model, the surface area of the enclosed space in contact with soil

was used as the effective source area, which arises from the need

to maintain a 1-D modeling approach, in which the contaminant

only moves upward from a source beneath the structure, and

Figure 4. Relationship between indoor air concentration attenuation

factor and effective diffusivity for a source at8 mbgs forthe J-E model.

(Here, the modified Qckand Dcrackcorresponding to gas-phase diffu-

sivityhavebeenused.LinesarefromtheJ-Emodel,andpointsarefrom

3-D simulation.)

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cannot be lost by diffusion in an orthogonal direction (nor aug-

mentedbyinwarddiffusionfromoutsideofthefootprint).Thisis

clearly a significant restriction, and it is worthwhile examining its

consequences.

Figure5a shows, from thedetailed3-D simulations,theflux of

contaminant from a source beneath the building, J, as a function

of soil permeability. This quantity J is simply the mass flux over

the whole domain, normalized by the theoretical diffusion flux

between a source at Csourceand a sink at zero, using the depth of

source as the diffusion path length

Mreleaseddsource

AsourceDeffCsource

whereMreleasedisthecontaminantmassflowratefromthesource

andAsourceistheareaofthesource,bothofwhichwerefrom3-D

simulation.

Not surprisingly, consistent with a diffusion-dominated release

of contaminant from the source, the value of J is very near unity

for all cases. The presence of the structure on the domain does

not change this fact. This conclusion is independent of soil

permeability, except when the permeability gets very high, and

even then, the influence on contaminant release rate is quite

modest. (The value of J goes up to only about 1.4, that is, a 40%

increase)

Figure 5b shows a “mass conservation” ratio, defined as

J ¼

ð15Þ

Rf ¼

Mck

Mf-released

ð16Þ

whereMckisthecalculatedcontaminantentry rate intothecrack

and where Mf-releasedis the release rate of the contaminant from

the source directly beneath the building footprint. The release

ratefromdirectlybeneaththefoundationmaybecalculatedfrom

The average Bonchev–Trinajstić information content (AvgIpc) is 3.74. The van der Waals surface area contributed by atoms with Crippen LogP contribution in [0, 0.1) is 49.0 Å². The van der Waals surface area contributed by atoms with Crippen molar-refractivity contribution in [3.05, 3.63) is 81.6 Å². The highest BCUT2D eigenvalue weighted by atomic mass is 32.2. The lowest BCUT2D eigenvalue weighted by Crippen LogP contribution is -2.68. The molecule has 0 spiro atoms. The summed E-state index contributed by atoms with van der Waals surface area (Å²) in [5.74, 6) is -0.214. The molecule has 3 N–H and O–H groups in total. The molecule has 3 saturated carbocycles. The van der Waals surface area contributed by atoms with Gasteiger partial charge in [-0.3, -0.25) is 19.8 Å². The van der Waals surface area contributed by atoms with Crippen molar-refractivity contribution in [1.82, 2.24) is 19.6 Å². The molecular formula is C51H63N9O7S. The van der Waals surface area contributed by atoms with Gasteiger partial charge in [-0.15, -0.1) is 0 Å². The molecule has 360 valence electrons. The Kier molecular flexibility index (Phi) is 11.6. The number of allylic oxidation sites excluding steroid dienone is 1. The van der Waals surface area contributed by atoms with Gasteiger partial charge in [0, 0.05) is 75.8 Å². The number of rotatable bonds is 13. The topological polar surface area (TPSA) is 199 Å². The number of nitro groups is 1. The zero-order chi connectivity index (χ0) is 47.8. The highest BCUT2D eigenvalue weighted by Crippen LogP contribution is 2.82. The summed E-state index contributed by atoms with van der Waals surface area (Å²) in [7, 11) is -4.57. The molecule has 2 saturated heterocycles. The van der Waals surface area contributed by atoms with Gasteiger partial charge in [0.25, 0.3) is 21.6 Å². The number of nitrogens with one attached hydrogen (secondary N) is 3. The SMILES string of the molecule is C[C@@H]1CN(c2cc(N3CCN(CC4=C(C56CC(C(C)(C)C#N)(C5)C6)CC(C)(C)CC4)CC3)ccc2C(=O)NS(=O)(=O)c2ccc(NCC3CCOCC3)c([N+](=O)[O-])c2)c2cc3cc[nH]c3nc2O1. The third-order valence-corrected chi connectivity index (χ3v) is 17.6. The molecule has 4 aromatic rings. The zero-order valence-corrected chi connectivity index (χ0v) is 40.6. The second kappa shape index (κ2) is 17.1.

Mf-released¼ MreleasedAfoundation

Asource

ð17Þ

For a 10 m ? 10 m footprint foundation, Afoundation= 100 m2,

where necessary account is taken for the quarter domain

calculation. It is important to note that Figure 5 is for the model

parametersspecifiedinthispaper;thatis,pressuredifferenceand

effective diffusivity.

It is apparent that only a small fraction of the mass released

beneath the structure might actually enter the structure. This in

effectshowsthe“violation”ofthesituation thatisinvolvedinthe

J-Emodelingapproximation.Inthecaseofasoilpermeabilityof

10-11m2,theapproximationisactuallyquitegood(especiallyfor

the2mdepthfoundationcase),butforhigherpermeability,con-

taminant entry can actually be enhanced by soil gas drawn in

from outside of the building footprint. In the case of low perme-

abilitysoils,muchofthecontaminantreleasedbeneaththebuild-

ing is lost to diffusion away from the building. This is seen to be

relativelyinsensitivetothesourcedepth,explainingwhytheJ-E

model is relatively conservative as compared with the detailed

3-D simulation.

Since Figure 5b shows that the mass conservation ratio is inde-

pendentofsourcedepth,theseresultscanbeaveragedirrespective

of depth to provide one further “correction” to the one-dimen-

sionalJ-Emodel.Inthisapproach, the left-handside of eq5 may

bemodifiedusingthevalueofRffromthisfiguretocorrectforthe

fractionofcontaminantreleasedbeneaththebuildingthatactually

enters the building. This value is independent of source concen-

tration or depth, but does depend upon the value of Deffand, of

course, k. The resulting corrected equation for R is

R ¼cindoor

csource

¼

Deff?Af

QbuildingLTexp

QckLcrack

AcrackDcrack

QckLcrack

AcrackDcrack

?

ðexp

?

1

Rf

exp

QckLcrack

AcrackDcrack

??

þDeff? Af

QckLT

??

- 1Þ þDeff? Af

QbuildingLT

ð18Þ

Figure5. (a)Influenceofsoilpermeabilityoncontaminantreleaseratefromthesourcebasedon3-Dsimulationfor2m(solidpoints)and0.1m(open

points)depthfoundation.(b)Theinfluenceofsoilpermeabilityonmassconservationratiofrom3-Dsimulationfor2m(solidpoints)and0.1m(open

points) depth foundation. The values in the legends refer to source depth (m).

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ARTICLE

Application of this correction along with the previously des-

cribed modifications to the J-E model, result in the predictions

shown in Figure 3e and f. In some respects,it may be argued that